66
      Sunday
      88 / 66
      Monday
      89 / 67
      Tuesday
      90 / 67

      Lawmakers reflect on end of legislative session

      State lawmakers say a mix of bipartisan deals and partisan agenda items drove the 2014 legislative session that ended Friday.

      State lawmakers say a mix of bipartisan deals and partisan agenda items drove the 2014 legislative session that ended Friday.

      Senate leaders told reporters Friday afternoon they were pleased with some of the deals Republicans and Democrats were able to put together, including a funding plan for Fulton State Hospital and the first criminal code rewrite in 30 years. The two parties worked together to pass legislation legalizing the use of hemp oil for epilepsy, expanding dental care to 300,000 low-income Missourians and increasing funding for K-12 education.

      "We formed a working relationship beared (sic) on mutual respect that has allowed us to work together to pass meaningful legislation," Senate President Tom Dempsey, R-St. Charles, said.

      Senate Minority Leader Jolie Justus, D-Kansas City, went a step further, calling the two parties' relationships "pretty much better than anywhere else in the nation."

      But Friday's celebratory mood did not stop members of either party from praising or denigrating some of the most divisive moves of the session. House Speaker Tim Jones, R-Eureka, praised what he called a historic override of Gov. Jay Nixon's veto of a major income tax cut. Minutes later, House Minority Leader Jacob Hummel, D-St. Louis, accused the GOP of putting tax cuts for millionaires ahead of the needs of children in school. Hummel and Justus both also renewed their party's calls to expand Medicaid.

      During the 2013 and 2014 regular sessions, some Republicans, including Jefferson City Rep. Jay Barnes and Kansas City Sen. Ryan Silvey, have put forth what they characterized as market-driven Medicaid expansion plans. Their proposals typically combined Medicaid expansion with high-deductible insurance plans featuring various health incentives. Those ideas did not get far, and House Majority Leader John Diehl, R-Town and Country, who will likely succeed Jones as speaker next January, told reporters he doubted that would change.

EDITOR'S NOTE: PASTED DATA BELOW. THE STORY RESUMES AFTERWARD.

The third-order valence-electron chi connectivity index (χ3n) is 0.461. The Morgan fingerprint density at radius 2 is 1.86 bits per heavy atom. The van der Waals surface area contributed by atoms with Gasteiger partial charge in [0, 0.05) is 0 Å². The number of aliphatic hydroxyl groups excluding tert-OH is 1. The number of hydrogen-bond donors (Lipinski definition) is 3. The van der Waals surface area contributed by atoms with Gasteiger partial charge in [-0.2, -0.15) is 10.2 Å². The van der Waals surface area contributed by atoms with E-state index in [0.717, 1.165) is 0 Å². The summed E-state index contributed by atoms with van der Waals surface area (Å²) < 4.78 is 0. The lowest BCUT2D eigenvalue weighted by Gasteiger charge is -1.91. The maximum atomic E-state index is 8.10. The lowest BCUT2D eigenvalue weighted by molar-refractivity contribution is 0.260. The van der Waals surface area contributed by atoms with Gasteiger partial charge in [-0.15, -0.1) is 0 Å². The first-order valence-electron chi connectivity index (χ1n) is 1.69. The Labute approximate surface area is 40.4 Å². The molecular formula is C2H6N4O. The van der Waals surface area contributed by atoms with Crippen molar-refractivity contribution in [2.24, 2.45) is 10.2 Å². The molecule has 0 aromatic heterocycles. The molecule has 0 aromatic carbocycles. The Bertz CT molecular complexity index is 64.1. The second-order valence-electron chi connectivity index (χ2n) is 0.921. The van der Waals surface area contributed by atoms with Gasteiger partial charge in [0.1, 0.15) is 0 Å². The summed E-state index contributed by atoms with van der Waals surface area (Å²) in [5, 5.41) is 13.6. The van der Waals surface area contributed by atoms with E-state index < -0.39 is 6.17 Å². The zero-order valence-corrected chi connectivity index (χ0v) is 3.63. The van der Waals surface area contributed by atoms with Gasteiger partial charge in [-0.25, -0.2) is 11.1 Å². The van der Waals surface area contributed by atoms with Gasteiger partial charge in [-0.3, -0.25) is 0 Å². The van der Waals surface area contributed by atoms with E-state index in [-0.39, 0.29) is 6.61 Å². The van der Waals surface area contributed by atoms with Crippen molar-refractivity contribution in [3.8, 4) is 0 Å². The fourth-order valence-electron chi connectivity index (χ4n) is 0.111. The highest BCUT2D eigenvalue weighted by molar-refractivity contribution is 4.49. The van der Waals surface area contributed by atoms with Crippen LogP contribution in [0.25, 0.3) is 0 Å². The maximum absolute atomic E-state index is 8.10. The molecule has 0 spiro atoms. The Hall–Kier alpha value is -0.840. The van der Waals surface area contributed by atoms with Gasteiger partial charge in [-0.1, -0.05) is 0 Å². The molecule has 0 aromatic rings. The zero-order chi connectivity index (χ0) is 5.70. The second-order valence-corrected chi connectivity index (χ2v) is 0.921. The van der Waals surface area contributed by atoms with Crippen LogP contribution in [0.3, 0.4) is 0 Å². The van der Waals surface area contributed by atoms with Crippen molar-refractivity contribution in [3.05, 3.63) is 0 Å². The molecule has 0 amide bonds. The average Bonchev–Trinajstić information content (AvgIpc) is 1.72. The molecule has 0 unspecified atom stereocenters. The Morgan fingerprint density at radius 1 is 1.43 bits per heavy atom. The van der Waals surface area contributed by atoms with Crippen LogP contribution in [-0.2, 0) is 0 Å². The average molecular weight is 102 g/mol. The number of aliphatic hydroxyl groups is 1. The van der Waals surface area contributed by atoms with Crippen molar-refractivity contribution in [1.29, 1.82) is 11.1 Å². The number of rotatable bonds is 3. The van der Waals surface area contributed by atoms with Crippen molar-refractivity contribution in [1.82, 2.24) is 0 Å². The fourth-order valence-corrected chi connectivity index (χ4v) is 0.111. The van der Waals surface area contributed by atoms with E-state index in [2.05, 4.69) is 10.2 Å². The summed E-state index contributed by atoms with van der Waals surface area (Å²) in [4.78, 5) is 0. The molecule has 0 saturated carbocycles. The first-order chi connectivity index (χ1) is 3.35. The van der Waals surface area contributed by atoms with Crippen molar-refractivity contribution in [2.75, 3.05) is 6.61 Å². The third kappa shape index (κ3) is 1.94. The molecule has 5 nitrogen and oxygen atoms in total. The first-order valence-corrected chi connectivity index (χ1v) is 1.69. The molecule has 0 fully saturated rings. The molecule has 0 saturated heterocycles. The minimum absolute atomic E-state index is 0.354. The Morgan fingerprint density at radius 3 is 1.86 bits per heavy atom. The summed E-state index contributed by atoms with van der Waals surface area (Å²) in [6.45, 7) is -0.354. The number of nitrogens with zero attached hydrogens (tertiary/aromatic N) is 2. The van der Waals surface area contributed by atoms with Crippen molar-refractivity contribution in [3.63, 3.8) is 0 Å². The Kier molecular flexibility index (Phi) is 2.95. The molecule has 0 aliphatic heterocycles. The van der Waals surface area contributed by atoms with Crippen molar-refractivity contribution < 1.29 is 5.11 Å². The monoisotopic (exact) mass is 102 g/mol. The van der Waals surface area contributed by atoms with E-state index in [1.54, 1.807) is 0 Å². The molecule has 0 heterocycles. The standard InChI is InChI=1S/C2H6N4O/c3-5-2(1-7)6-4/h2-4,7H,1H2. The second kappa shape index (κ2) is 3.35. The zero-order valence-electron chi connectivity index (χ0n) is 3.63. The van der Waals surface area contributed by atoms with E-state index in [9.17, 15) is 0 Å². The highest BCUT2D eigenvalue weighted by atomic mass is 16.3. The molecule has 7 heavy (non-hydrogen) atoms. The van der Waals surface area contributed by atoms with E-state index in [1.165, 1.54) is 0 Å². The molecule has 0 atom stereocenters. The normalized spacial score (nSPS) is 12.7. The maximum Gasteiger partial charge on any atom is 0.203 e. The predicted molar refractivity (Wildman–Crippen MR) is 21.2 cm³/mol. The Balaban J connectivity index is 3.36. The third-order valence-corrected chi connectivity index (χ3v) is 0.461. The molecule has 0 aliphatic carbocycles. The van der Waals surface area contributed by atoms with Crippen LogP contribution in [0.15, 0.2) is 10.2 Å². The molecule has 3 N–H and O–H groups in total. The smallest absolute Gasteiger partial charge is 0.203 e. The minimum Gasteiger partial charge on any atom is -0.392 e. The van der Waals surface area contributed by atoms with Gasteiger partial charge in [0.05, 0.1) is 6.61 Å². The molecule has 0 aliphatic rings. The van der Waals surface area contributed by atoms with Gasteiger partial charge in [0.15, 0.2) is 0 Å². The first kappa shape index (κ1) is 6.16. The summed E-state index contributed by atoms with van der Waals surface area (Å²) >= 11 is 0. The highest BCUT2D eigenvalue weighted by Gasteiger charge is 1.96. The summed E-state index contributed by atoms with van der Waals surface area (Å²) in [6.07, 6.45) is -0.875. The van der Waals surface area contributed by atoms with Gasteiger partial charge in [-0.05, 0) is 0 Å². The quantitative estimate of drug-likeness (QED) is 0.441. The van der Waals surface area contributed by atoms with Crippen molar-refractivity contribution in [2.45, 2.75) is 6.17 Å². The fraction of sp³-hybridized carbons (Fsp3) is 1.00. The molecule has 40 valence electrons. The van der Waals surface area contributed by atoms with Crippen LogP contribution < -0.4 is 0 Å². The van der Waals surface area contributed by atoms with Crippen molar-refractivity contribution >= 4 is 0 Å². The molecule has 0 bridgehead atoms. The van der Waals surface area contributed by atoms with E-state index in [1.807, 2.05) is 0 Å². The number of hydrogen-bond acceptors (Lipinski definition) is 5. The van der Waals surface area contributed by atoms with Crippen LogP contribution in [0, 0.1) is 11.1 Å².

"DSH payments are now expected to extend well into 2017, and I don't believe DSH payments at the federal level are ever going to go away because half the states have not expanded Medicaid," he said.

      As for what might appear on next year's calendar, Senate Majority Leader Ron Richard, R-Joplin, offered a glimpse when he said he wanted to continue pursuing so-called Right-to-Work legislation and tort reform.

      Next year's session will lose several familiar faces. Term limits are forcing out Sens. Justus and Brad Lager, R-Savannah. Republicans John Lamping and Brian Nieves are not seeking re-election. On the House side, Jones is leaving after eight years, including two and a half years as speaker. Jeff Roorda, D-Barnhart, is running for the Senate. Budget Committee chair Rick Stream, R-Kirkwood, is also leaving due to term limits. Perhaps the most significant departure, highlighted by Jones himself, is Rep. Chris Kelly, D-Columbia. Kelly was first elected to the House in 1982 and served there for ten years, leaving that chamber the same year voter-approved term limits went into effect. Kelly returned to the legislature in 2008 and is eligible for one more House term but is stepping down.